revisiting mary ellen mark’s powerful photos of seattle street kids
'Tiny: Revisited' features the late photography superstar's iconic photos of teenage prostitute Tiny. The series is going on show in New York this month.
© Mary Ellen Mark
In 1983, Mary Ellen Mark began shooting portraits of homeless youth in Seattle for what began as a photo essay for LIFE magazine and would ultimately become her landmark series Streetwise. It was during this period that Mark met a 13-year-old prostitute named Tiny — real name Erin Blackwell — who dreamed of having a horse farm, diamonds and furs, and ten children. Some 20 years later, Tiny had ten children, zero diamonds, and a crippling drug habit. Tiny was only one of the kids introduced to the world in Streetwise, though from the minute she appears in her "French prostitute" Halloween costume, she is the indisputable star. Mark's continued relationship with Tiny long after her first stint in Seattle had ended has resulted in a sympathetic, honest, and haunting glimpse into street life known as Tiny: Streetwise Revisited.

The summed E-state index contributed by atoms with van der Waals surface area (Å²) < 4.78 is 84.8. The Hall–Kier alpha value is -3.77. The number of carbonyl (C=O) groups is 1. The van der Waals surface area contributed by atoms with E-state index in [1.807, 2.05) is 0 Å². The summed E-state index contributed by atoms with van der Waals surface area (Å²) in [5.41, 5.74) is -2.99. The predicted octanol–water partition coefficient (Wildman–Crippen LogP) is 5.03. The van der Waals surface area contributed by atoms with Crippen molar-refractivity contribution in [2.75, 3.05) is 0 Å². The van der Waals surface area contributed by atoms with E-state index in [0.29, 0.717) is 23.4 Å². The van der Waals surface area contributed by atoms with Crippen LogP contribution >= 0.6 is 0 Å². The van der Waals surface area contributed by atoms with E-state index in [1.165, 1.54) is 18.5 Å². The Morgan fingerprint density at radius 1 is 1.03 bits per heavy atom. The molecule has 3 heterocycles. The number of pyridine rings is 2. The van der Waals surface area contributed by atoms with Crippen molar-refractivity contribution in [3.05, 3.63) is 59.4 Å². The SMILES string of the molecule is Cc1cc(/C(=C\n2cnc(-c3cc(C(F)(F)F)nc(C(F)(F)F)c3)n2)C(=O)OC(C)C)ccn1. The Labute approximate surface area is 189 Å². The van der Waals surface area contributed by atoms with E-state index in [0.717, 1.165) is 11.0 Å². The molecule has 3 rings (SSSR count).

This month the series will be exhibited at New York's Aperture gallery. The show will include the most powerful images from the original Streetwise series and the photographs of Tiny that Mark continued to take over the next three decades — until the photographer's death in New York City just one year ago. On view also will be the 1984 documentary film Streetwise by Mark's husband, filmmaker Martin Bell. Taking viewers from the subject as a 13-year-old in a Halloween costume to a single mom of 10, it's a journey that remains relevant as ever in the wake of Mark's passing — and as the same struggles continue to plague American youth today.
Text Hannah Ongley
All photos © Mary Ellen Mark courtesy of Aperture